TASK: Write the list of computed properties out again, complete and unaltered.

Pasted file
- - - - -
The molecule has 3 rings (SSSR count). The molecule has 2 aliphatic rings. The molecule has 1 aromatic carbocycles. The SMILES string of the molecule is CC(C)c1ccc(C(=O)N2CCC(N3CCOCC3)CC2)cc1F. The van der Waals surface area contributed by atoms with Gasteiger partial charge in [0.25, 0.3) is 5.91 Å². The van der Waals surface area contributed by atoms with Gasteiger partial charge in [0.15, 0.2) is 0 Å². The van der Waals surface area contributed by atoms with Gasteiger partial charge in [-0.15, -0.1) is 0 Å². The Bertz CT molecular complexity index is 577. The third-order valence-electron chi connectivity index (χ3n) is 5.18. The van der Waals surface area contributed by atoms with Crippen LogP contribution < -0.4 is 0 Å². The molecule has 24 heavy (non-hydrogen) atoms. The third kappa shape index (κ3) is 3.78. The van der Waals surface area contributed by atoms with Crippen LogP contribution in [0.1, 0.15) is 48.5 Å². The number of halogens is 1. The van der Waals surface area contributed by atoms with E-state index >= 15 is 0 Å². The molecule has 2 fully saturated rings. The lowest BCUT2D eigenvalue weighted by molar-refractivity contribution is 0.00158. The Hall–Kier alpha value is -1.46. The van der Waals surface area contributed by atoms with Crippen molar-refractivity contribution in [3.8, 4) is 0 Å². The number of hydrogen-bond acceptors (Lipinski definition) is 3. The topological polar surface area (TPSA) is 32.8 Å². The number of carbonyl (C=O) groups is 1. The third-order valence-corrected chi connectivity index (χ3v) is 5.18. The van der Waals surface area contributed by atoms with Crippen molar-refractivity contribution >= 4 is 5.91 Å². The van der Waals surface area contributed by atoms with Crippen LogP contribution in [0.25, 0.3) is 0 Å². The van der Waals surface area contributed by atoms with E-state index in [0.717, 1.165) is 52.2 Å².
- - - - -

The molecule has 3 rings (SSSR count). The molecule has 2 aliphatic rings. The molecule has 1 aromatic carbocycles. The SMILES string of the molecule is CC(C)c1ccc(C(=O)N2CCC(N3CCOCC3)CC2)cc1F. The van der Waals surface area contributed by atoms with Gasteiger partial charge in [0.25, 0.3) is 5.91 Å². The van der Waals surface area contributed by atoms with Gasteiger partial charge in [0.15, 0.2) is 0 Å². The van der Waals surface area contributed by atoms with Gasteiger partial charge in [-0.15, -0.1) is 0 Å². The Bertz CT molecular complexity index is 577. The third-order valence-electron chi connectivity index (χ3n) is 5.18. The van der Waals surface area contributed by atoms with Crippen LogP contribution < -0.4 is 0 Å². The molecule has 24 heavy (non-hydrogen) atoms. The third kappa shape index (κ3) is 3.78. The van der Waals surface area contributed by atoms with Crippen LogP contribution in [0.1, 0.15) is 48.5 Å². The number of halogens is 1. The van der Waals surface area contributed by atoms with E-state index >= 15 is 0 Å². The molecule has 2 fully saturated rings. The lowest BCUT2D eigenvalue weighted by molar-refractivity contribution is 0.00158. The Hall–Kier alpha value is -1.46. The van der Waals surface area contributed by atoms with Crippen molar-refractivity contribution in [3.8, 4) is 0 Å². The number of hydrogen-bond acceptors (Lipinski definition) is 3. The topological polar surface area (TPSA) is 32.8 Å². The number of carbonyl (C=O) groups is 1. The third-order valence-corrected chi connectivity index (χ3v) is 5.18. The van der Waals surface area contributed by atoms with Crippen molar-refractivity contribution >= 4 is 5.91 Å². The van der Waals surface area contributed by atoms with Crippen LogP contribution in [0.25, 0.3) is 0 Å². The van der Waals surface area contributed by atoms with E-state index in [0.717, 1.165) is 52.2 Å².